SMOKEY POINT — Former Arlington Mayor Margaret Larson was treated to more than a few memories of her years of service with the Arlington School District and the city as the awardee of this year’s Lifetime Achievement breakfast ceremony at the Stillaguamish Senior Center on Wednesday, Sept. 19.
Dale and Dave Duskin, co-chairs of the Lifetime Achievement fundraising breakfast program, became well acquainted with Larson when they were high school students, since she went to work in 1966 as secretary to the high school principal, before her later move to the district offices, where she served as payroll director for 10 years and retired as finance director in 2002.
“We knew there’d be a big crowd because everyone loves Margaret,” Dave Duskin said. “When we reminded her that this event helps raise funds for the Stillaguamish Senior Center, she jumped right on it.”
“I can’t think of anything better than giving to this organization,” Larson said, after telling Dave and Dale Duskin, “You two were whiz-bang boys. I never saw a kid in high school I didn’t like, and I never met a person in city government I didn’t like.”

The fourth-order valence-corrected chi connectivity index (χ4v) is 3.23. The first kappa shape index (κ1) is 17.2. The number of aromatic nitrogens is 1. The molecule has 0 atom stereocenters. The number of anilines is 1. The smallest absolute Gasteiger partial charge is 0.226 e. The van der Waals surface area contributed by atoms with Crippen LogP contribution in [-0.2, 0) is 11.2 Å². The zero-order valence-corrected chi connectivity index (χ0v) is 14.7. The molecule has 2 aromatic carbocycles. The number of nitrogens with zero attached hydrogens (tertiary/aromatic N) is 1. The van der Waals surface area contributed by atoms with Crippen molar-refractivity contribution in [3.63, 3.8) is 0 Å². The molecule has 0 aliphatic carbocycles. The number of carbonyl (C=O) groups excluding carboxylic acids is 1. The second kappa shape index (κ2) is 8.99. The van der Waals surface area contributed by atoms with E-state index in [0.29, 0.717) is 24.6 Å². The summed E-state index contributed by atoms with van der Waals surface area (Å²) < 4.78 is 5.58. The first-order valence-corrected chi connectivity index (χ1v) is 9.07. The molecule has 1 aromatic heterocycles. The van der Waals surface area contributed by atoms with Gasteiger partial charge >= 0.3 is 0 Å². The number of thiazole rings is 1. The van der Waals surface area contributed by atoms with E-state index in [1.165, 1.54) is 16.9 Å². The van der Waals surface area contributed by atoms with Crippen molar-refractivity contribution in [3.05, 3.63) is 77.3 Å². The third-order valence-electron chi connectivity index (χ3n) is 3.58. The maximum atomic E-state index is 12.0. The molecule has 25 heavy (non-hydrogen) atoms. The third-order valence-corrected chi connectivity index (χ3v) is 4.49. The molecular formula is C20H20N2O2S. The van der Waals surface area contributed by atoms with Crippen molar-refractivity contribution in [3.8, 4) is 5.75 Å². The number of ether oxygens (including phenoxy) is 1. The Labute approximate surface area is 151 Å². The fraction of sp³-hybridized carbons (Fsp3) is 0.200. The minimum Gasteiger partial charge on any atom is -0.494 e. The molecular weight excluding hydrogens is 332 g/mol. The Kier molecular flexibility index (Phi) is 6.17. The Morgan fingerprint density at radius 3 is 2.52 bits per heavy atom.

Dave Duskin noted that Larson was the first of their Lifetime Achievement awardees to have been born in the Arlington hospital. Born Margaret Halverson in 1937, she met John Larson in Arlington High School, before they graduated together in 1956 and got married in 1957.
John’s death in 2001 and her own retirement from the Arlington School District in 2002 left her open to be drafted to run for mayor in 2003, allowing Margaret to follow John’s 11 years in that office with eight years of her own.
Even before her time as mayor saw her co-founding the Arlington Education Foundation and taking an active hand in the Arts Alive fundraising to build the Linda M. Byrnes Performing Arts Center, Margaret Larson has been active in her hometown for more than 55 years, supporting her husband’s activities with the local Lions Club and Masonic Lodge before serving eight years on the Board of Directors of the Josephine Sunset Home, where John Larson went to live after stepping down as mayor due to health reasons.
“It’s all about the people,” Margaret Larson said. “I’ll always remember the wonderful people I’ve worked with.”
“You changed the philosophy of this city from, ‘You can’t do that,’ to, ‘How can we help you?’” Dave Duskin said.
Bob Drewel, executive director of the Puget Sound Regional Council, praised Margaret Larson as someone who’s made a difference in many people’s lives without expecting anything in return.
“She’s always understood that good people make a good community,” Drewel said.
“It’s people that make it work, not politicians,” Larson said.